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Why it's time to wrap brains around software-defined networking

Gartner says under 500 orgs use SDN in production, but it's condensing in the cloud

Application security programs and practises

Software-defined networking has generated lots of noise in recent months, thanks in no small part to the fact that VMware and Cisco don't know whether it's okay to send one another Christmas cards any more.

That pair, and plenty of others, are talking up software-defined networking (SDN) as a must-have technology for anyone so much as contemplating anything cloudy.

The reality, says a piece of Gartner research released last week and titled “Mainstream Organizations Should Prepare for SDN Now” is that outside cloud-scale operators SDN is not a must-have, although smaller outfits need to start thinking about it.

“To date, there has been extremely limited mainstream adoption of SDN,” the analyst house's Andrew Lerner, Ronni J. Colville write. “As of January 2014, Gartner estimates there are less than 500 global production implementations worldwide. Thus, production SDN expertise is extremely limited outside of very large network operators, and there are few well-known best practices.”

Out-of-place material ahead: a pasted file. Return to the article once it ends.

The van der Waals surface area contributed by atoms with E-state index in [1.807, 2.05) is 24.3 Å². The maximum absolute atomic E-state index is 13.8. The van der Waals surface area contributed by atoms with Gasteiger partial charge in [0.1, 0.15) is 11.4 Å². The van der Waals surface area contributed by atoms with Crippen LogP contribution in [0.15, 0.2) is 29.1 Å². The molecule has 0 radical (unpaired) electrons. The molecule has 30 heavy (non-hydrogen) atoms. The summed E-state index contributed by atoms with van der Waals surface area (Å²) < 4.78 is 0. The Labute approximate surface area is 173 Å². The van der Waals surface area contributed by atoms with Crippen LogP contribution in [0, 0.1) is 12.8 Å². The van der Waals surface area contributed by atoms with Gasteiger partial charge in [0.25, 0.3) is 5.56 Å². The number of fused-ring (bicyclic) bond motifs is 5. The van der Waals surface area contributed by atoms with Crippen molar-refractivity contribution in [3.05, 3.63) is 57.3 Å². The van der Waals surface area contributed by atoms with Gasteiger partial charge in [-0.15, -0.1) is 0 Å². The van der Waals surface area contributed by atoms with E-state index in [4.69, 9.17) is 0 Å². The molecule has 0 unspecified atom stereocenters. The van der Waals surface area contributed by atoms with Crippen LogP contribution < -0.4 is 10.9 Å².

Gartner feels those large operators have proved that SDN is worth doing, for reasons including very considerable time-to-deployment difference for those provisioning virtualised workloads, centralised management instead of box-by-box wrangling and the potential for big operational expense savings. Those outcomes, the analyst says, is worth shooting for.

It's therefore time to begin preparing to contemplate how and when you'll adopt SDN.

That's a lot of delaying caveats, but Gartner says they're necessary because SDN is not a throw-the-switch kind of thing. Instead, the analyst says data centre teams will need to be taught to work together to understand SDN's cross-disciplinary impact, so they can then plan how to make best use of it. DevOps may need to be brought to bear to realise SDN's benefits. Initial adoption should be confined to projects that need SDN, but organisations should begin to plan for the day on which they make SDN a requirement in any networking kit they purchase.

As part of that planning process, Gartner recommends evaluation of SDN should consider non-incumbent vendors. That call's good news for SDN and perhaps also not quite the kind of disruption SDN vendors were thinking of when they contemplated virtualising the network. ®

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